Today is World Oceans Day – a day to recognize and nurture our appreciation for something that covers most of the planet and is an integral part of caring. A healthy ocean supports a healthy planet, which is why talking about how we care for and protect it deserves a more in-depth conversation than usual.
The environmental crisis is a social crisis. It is a perspective that is not often explored, but it has the most impact on the daily lives of people in developing countries, and many of its driving forces lie in the secure and stable social structures of the world. life in the first world.
“If the environmental and social chaos of the past few years and weeks has shown us anything, it’s that our global operating system is full of bugs,” said Michael Stewart, co-founder of Sustainable Surf. âThe environmental, economic and social crisis are interconnected. We believe it is time for the healthy oceans movement to start connecting all of these dots together, so we are focused on taking action within the ocean community to collectively address this issue. “
So how do all of these things relate?
In the West Papua region of Indonesia, for example, village-level poverty is a major driver of deforestation in its mangrove estuaries. And healthy mangrove ecosystems actually protect coastal communities from flooding and store five times more carbon per acre than tropical forests. It’s stories like these that reinforce Sustainable Surf’s statement that there is no climate justice without social justice. Their Marine trees The platform, designed to regenerate and protect coastal ecosystems, allows individuals and brands to easily fund mangrove restoration, creating sustainable jobs for the local indigenous communities who live there. Local people are hired to plant and care for mangroves, infusing both hard currency and reliable jobs in the area.
âIt’s not just about planting trees with our local partner, Eden Projects, then forget about them, âsays Michael. âThe local community is trained to take care of these ecosystems and develop food crops. And perhaps more importantly, when we went to West Papua with our Ambassador Pacha Light and our ocean friends at Protect blue, we also ran local workshops with local community activists to provide ocean health education to their next generation. “
The same philosophy is linked to other projects supported by SeaTrees, such as watershed protection in Cambodia, where they partner with Wildlife Alliance. Or even as the regeneration of kelp forests in California approaches by working with The Bay Foundation, the master plan is always based on local and effective action because that is what is sustainable. Whether it is offsetting carbon emissions or cleaning up and restoring a specific ecosystem, the solution is only a solution if it is sustainable, and more precisely, if it responds to the challenges of poverty, inequalities, climate change, environmental degradation, peace and justice.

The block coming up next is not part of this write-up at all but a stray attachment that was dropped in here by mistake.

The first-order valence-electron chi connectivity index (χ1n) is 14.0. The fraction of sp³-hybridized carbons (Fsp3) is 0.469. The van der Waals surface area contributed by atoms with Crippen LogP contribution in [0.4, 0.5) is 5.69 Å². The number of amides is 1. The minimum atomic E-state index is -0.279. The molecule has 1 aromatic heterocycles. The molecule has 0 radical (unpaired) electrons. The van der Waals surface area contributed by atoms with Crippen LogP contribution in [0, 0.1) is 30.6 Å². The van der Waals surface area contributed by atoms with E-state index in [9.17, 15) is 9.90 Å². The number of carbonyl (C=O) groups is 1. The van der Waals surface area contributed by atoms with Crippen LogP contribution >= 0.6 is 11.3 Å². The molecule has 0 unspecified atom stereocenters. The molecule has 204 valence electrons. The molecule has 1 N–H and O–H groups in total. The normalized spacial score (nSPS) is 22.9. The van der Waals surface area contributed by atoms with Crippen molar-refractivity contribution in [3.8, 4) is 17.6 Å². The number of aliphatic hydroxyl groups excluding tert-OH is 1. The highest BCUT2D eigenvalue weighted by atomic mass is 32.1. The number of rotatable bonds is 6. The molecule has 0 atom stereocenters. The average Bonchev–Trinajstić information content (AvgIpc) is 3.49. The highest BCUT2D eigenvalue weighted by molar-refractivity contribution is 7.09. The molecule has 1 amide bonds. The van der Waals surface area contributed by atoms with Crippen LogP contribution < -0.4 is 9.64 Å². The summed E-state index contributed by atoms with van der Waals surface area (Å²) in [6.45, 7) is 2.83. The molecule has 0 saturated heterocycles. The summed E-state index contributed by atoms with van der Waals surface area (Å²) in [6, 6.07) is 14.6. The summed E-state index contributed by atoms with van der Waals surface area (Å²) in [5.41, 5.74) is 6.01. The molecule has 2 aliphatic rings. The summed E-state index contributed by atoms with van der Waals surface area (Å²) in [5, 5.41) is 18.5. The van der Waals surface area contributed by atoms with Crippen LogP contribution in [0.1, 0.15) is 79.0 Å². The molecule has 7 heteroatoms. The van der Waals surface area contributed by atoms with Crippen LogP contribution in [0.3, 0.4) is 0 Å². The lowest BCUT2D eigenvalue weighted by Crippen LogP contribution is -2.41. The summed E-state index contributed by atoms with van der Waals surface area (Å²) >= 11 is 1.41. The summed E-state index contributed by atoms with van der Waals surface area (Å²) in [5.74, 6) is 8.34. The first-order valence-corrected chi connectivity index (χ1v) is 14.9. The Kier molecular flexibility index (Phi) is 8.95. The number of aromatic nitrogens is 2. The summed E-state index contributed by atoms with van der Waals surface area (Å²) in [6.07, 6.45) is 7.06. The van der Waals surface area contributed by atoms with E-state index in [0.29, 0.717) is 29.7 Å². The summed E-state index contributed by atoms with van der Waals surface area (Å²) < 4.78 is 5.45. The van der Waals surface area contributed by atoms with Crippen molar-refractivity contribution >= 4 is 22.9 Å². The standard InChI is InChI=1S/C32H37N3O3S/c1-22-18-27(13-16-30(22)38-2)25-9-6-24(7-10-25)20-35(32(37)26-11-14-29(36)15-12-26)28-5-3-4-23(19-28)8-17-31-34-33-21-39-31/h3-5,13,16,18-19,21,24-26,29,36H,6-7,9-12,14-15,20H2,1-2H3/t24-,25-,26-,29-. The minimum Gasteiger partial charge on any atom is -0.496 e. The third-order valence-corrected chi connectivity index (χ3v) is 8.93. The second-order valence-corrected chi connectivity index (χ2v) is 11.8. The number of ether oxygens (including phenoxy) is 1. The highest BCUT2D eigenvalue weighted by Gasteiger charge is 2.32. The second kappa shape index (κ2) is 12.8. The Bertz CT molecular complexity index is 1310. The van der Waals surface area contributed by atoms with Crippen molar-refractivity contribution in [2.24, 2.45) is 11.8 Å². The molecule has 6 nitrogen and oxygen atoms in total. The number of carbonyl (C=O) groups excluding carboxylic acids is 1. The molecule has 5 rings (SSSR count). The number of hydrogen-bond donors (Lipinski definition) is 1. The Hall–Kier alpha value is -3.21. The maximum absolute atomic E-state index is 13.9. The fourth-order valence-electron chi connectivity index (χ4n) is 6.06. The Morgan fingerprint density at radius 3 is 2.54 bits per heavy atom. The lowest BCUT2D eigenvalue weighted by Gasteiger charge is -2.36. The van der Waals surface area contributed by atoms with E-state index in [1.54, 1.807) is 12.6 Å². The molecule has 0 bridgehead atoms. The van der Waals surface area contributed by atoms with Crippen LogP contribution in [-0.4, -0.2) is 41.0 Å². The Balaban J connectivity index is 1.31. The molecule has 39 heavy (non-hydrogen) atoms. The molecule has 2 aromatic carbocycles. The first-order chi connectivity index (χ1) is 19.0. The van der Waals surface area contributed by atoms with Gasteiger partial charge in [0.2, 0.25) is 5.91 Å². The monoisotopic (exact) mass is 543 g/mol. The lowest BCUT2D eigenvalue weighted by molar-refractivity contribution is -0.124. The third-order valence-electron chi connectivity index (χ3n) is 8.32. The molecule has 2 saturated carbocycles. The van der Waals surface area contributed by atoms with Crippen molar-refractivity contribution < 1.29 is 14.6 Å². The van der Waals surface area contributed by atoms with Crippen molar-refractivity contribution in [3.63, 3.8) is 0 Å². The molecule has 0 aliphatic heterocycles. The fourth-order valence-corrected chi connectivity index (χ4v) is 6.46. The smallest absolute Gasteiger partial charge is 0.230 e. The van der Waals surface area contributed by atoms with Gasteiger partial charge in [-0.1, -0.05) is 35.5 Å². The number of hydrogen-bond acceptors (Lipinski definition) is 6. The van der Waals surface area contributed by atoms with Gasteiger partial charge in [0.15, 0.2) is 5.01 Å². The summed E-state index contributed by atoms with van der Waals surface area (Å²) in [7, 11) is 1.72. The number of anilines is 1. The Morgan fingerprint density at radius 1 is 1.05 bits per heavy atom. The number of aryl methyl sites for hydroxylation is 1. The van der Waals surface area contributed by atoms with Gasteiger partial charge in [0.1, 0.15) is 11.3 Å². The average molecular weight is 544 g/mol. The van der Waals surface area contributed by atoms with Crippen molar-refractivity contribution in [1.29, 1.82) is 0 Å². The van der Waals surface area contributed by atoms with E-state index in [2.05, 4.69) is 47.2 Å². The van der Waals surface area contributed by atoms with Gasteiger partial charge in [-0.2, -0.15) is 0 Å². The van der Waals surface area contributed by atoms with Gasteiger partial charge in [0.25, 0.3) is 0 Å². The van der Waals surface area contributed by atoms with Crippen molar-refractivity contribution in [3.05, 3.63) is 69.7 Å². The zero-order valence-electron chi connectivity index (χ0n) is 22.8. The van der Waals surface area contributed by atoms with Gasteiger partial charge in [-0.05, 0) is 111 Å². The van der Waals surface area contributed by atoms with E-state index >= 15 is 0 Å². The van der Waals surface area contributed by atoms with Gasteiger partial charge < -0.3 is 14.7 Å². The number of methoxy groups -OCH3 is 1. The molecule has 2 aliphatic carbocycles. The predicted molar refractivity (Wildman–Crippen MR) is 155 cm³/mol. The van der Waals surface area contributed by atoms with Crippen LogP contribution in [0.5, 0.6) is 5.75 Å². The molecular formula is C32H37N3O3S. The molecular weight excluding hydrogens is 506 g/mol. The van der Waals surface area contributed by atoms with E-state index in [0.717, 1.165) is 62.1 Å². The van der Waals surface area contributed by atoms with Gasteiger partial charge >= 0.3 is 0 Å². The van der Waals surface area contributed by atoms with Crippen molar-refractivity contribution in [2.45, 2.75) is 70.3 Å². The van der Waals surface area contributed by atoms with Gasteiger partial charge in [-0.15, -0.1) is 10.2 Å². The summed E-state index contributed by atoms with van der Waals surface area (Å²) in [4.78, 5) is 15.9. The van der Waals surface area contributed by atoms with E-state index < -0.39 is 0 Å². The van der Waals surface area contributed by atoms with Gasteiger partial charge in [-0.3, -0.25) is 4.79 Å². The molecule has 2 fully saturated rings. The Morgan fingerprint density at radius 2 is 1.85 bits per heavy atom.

The work Sustainable Surf does through SeaTrees is designed to meet the United Nations Sustainable Development Goals, a 17 point plan that outlines how all of these things are interconnected and can be transformed over the next decade. Hunger, education, gender inequality, decent work and economic growth may sound like social problems, but they are each just one link in a system that connects to consumption and consumption. responsible production, drinking water and clean energy, which we generally associate most closely with environmental issues.
âIn short, SeaTrees isn’t just about pushing a button on your phone to plant trees, although it’s something you can do. It is a digital platform that provides communities, like those in West Papua, with the resources and support to restore and protect their local ecosystem for the long term.
The Sustainable Surf model seems to be working. In its first year of operation, the platform: planted 115,000 mangroves, sequestered 24,000 tonnes of CO2, protected 55 different species and supported 34 communities including those in West Papua.
In a digital world, the next obvious link at Sustainable Surf was to develop and launch a mobile app, which they called the Ocean Positive app. The app, explains Michael, not only lets you plant â10 mangroves in 10 seconds,â it’s a pocket guide to keeping a finger on the pulse of other types of ocean-positive activism. The app focuses on content relevant to the environmental, economic and social issues at hand: community-hosted events and demonstrations, plant-based food, banking, volunteering, choosing better amenities for our oceans, and even more.
âAll of the world’s major scientific and political organizations, including the United Nations,â says Michael, âtell us we have about 10 years to mend the mess we’ve made with climate change before we pass a tipping point that our ocean and planet may not be able to return. We are all going to have to work together to solve this problem.